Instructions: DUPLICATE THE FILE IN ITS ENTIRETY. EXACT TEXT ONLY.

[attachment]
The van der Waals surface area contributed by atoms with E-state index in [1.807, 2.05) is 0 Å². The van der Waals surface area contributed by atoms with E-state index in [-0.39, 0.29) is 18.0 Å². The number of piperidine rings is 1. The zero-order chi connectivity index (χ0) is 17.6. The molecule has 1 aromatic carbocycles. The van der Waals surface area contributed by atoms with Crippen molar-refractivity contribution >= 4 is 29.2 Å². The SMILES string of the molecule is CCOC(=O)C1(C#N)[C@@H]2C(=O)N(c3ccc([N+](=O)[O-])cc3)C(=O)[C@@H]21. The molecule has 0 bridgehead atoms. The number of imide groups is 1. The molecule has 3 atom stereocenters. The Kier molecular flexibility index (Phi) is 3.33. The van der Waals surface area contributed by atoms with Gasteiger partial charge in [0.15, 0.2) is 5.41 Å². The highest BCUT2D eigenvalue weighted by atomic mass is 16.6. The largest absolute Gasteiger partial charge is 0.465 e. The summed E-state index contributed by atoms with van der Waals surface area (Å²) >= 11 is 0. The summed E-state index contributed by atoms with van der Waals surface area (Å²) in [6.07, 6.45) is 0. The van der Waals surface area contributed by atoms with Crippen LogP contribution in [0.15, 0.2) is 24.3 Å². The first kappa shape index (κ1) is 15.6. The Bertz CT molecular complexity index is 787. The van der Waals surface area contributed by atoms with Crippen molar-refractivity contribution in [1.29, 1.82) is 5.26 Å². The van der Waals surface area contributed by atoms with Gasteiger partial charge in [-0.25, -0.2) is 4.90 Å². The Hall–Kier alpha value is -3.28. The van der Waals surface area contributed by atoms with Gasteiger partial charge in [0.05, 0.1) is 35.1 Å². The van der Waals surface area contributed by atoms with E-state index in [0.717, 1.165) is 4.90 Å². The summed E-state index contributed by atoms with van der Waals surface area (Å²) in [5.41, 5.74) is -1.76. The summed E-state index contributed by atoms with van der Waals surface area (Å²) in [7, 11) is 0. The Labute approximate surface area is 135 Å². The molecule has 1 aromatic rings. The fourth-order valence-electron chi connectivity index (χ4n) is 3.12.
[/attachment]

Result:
The van der Waals surface area contributed by atoms with E-state index in [1.807, 2.05) is 0 Å². The van der Waals surface area contributed by atoms with E-state index in [-0.39, 0.29) is 18.0 Å². The number of piperidine rings is 1. The zero-order chi connectivity index (χ0) is 17.6. The molecule has 1 aromatic carbocycles. The van der Waals surface area contributed by atoms with Crippen molar-refractivity contribution >= 4 is 29.2 Å². The SMILES string of the molecule is CCOC(=O)C1(C#N)[C@@H]2C(=O)N(c3ccc([N+](=O)[O-])cc3)C(=O)[C@@H]21. The molecule has 0 bridgehead atoms. The number of imide groups is 1. The molecule has 3 atom stereocenters. The Kier molecular flexibility index (Phi) is 3.33. The van der Waals surface area contributed by atoms with Gasteiger partial charge in [0.15, 0.2) is 5.41 Å². The highest BCUT2D eigenvalue weighted by atomic mass is 16.6. The largest absolute Gasteiger partial charge is 0.465 e. The summed E-state index contributed by atoms with van der Waals surface area (Å²) >= 11 is 0. The summed E-state index contributed by atoms with van der Waals surface area (Å²) in [6.07, 6.45) is 0. The van der Waals surface area contributed by atoms with Crippen LogP contribution in [0.15, 0.2) is 24.3 Å². The first kappa shape index (κ1) is 15.6. The Bertz CT molecular complexity index is 787. The van der Waals surface area contributed by atoms with Crippen molar-refractivity contribution in [1.29, 1.82) is 5.26 Å². The van der Waals surface area contributed by atoms with Gasteiger partial charge in [-0.25, -0.2) is 4.90 Å². The Hall–Kier alpha value is -3.28. The van der Waals surface area contributed by atoms with Gasteiger partial charge in [0.05, 0.1) is 35.1 Å². The van der Waals surface area contributed by atoms with E-state index in [0.717, 1.165) is 4.90 Å². The summed E-state index contributed by atoms with van der Waals surface area (Å²) in [5.41, 5.74) is -1.76. The summed E-state index contributed by atoms with van der Waals surface area (Å²) in [7, 11) is 0. The Labute approximate surface area is 135 Å². The molecule has 1 aromatic rings. The fourth-order valence-electron chi connectivity index (χ4n) is 3.12.